School runs six days and costs three grand, and my classmates are all graduates. The curriculum is pretty simple: meet precisely at ten in the morning, cook all day, with two breaks—one when Victor, an internationally recognized Italian-wine authority, lectures us on different varietals and marches us through tastings of his near-thousand-bottle cellar, and then one to eat a leisurely meal about four in the afternoon. There are usually but six students at a time, and for years the waiting list has been long. I am the only representative here from the world of Spam. My classmates are devoted amateur cooks, fiends for Italian food, and they are a little intimidated by Marcella, who is now running at Ferrari speed and teaching us a simple veal sauce.
She has a style much like the fabled Zen masters who periodically whack their charges with a board to help them down the path to enlightenment. The Hazans have a large and ancient sculpture of the Virgin Mary in their living room, and when someone asks about its history and meaning, Marcella stares blankly for a moment, says, “We saw it, we liked it, we bought it,” and then shrugs. But like the fabled Zen masters, she has a genius, and right now, at about eleven on the first day of school, it is focused on ground veal, fresh tomatoes, an onion, and some butter—the elements of her veal sauce. The recipe came into being because she wanted a quick and lazy substitute for the full-blown ragù of Bologna that takes hours and hours of simmering and reducing. She wanted to probe inside this ragù, and extract its essence.
Recipes are sketches, not laws, and when Marcella Hazan enters a kitchen, she follows her instincts and her nose.
First we peeled the tomatoes with a swivel-headed vegetable peeler, cleaned them of seeds, and chopped them up. Then we tossed some butter and vegetable oil in a pan, put in a whole small onion (with a knife-inflicted cross at the top so it would cook through), and applied heat. The whole recipe is in one of Marcella’s books, but we all note that she is instantly deviating from it. That’s the first lesson, unspoken but there: Recipes are sketches, not laws, and when Marcella Hazan enters a kitchen, she follows her instincts and her nose. She flings in paddles of butter from a waiting tub and adds salt by the fistful. She rarely tastes what she is cooking but makes most decisions on the basis of smell. I am in the presence of a snout that would be the envy of a world-champion truffle-hunting hog.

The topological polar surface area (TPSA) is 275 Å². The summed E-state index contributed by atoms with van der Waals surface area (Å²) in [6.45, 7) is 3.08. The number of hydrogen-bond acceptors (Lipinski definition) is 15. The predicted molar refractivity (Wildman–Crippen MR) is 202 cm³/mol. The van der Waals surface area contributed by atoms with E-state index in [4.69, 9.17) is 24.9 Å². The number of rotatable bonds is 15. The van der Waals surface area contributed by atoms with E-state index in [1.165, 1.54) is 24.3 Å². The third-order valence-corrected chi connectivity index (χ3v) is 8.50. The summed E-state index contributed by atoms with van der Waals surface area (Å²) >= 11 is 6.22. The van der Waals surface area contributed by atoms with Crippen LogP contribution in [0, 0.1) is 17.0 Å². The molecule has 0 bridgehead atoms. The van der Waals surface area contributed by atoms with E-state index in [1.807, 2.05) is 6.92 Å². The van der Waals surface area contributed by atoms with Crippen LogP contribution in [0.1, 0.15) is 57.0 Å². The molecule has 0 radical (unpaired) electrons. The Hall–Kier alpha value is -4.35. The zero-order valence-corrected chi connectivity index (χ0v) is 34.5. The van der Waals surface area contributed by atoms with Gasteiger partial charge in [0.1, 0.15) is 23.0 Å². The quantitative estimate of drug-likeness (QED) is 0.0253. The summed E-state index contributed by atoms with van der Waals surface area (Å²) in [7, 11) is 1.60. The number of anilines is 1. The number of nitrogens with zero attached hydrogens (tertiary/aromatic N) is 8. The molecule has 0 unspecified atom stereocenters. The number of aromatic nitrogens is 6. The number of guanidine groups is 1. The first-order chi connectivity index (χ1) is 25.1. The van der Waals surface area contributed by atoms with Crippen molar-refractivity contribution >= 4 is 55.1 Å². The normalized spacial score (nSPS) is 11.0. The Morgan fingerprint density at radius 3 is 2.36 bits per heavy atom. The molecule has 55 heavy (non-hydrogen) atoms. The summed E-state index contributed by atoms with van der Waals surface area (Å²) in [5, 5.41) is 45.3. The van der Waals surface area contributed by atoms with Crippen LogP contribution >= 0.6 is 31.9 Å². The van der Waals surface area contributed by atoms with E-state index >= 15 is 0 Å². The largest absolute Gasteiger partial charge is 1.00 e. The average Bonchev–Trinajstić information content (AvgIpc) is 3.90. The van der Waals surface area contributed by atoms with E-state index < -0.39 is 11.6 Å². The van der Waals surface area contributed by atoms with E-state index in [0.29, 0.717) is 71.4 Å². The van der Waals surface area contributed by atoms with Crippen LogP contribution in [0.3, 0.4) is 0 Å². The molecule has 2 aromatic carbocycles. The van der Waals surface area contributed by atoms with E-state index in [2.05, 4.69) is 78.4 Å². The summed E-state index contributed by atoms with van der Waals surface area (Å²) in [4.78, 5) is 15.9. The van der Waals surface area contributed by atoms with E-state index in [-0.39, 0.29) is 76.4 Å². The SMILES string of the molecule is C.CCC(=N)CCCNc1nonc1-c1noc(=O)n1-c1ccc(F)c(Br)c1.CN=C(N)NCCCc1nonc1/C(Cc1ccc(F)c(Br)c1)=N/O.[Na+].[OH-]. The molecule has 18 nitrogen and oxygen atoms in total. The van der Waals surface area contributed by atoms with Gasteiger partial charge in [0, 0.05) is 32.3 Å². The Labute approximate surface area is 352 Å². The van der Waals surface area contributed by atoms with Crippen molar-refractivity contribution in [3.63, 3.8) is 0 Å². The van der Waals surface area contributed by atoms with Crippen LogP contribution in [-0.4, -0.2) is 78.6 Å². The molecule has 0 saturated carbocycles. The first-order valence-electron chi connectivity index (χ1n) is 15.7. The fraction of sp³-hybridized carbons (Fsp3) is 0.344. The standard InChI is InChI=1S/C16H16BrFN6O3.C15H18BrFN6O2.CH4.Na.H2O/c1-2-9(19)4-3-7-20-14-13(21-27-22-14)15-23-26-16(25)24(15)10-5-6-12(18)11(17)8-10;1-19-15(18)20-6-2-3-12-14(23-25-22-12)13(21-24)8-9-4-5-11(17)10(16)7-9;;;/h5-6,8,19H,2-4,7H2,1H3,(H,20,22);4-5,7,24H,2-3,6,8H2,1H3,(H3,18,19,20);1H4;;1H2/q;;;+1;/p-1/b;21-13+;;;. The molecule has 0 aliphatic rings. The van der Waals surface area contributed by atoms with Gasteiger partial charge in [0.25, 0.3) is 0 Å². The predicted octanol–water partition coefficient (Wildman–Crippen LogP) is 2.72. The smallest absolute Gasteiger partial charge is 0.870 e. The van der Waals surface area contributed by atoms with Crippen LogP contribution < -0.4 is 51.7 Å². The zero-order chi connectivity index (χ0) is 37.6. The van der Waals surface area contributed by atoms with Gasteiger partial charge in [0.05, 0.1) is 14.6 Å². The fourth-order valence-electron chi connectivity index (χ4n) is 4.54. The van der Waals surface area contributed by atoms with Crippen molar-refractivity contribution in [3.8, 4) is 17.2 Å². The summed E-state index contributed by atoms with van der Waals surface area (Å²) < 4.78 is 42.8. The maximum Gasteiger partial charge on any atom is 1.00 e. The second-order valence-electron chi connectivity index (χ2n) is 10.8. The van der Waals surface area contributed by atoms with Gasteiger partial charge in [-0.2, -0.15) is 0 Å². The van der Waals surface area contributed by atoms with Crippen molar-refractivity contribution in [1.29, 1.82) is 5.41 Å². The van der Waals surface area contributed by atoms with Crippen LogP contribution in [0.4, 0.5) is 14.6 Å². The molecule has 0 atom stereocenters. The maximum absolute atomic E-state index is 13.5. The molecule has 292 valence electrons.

She knows. She knows exactly how to make a very simple veal sauce, for a very simple reason: She is going to eat the simple veal sauce, so it should taste the way she wants it to taste. We stand in a circle looking at the bubbling pan of veal, tomatoes, onion, salt, pepper, and butter as the morning light streams into the rooftop kitchen. We have traveled halfway around the world to witness the obvious, and I am here to tell you I have seen the obvious, and it works. Marcella Hazan has mastered cooking for people who like to eat. Once she was asked in an interview how much thought she gives to presentation, and she responded none, because the food on the plate will not look that way in twenty or thirty seconds. I wanted to cheer.
Her cookbooks read simply and clearly because they must suit her. She writes them in Italian; Victor casts them into English. She spends years on each book, fiddling with a recipe endlessly before she concludes it is ready for the world to taste. Only at the last moment, when she needs to put it in the books, does she measure what she has been doing.
Marcella Hazan seems to almost dread inventing a recipe, as if it were a bit of shallow flash. She points out that there are 60,000 codified recipes in Italy and adds, “That’s only the ones written down.” On a peninsula almost sinking from the weight of history, she is keenly aware that very little that grows or walks the earth has not been confronted by an Italian kitchen, and it is a lifetime job just to sample what is known. She cringes at the notion of fusion cuisine, some kind of novelty for novelty’s sake in her eyes. She is true to her faith, and her faith is in the simplicity of Italian food. Italian food is simple because it is the product of the historical kitchen of poverty.
We have traveled halfway around the world to witness the obvious, and I am here to tell you I have seen the obvious, and it works. Marcella Hazan has mastered cooking for people who like to eat.
I am snapped back to alertness by Marcella announcing, “Let’s see if you remember anything” to her gaggle of former students. The veal sauce is under way, and now we must tackle drunken roast pork, cauliflower, and for dessert, yogurt and Sambuca cake—the last, a concession to the customs of foreigners, since a proper Italian cook might make one cake a year at most.
But the test our leader is flinging at us is called menu—all these courses are supposed to complement one another, you know. I’m at sea here, because I’ve hardly cooked a meal during my days on earth with more than one course. But Marcella’s point is simple, and here is her answer: The mellow pasta dish sets it up, then comes the drunken pork in a wine sauce, and therefore the vegetable should not have a sauce. Why? “Because,” she decrees, “they’ll mix together.” I have never thought this way in my life, which means, I think, that I have never really given food thought. Then: The vegetable must be fried or baked and, most important, dry because the pork is sauced and strong. She eyes us like General Patton and says, “We go.”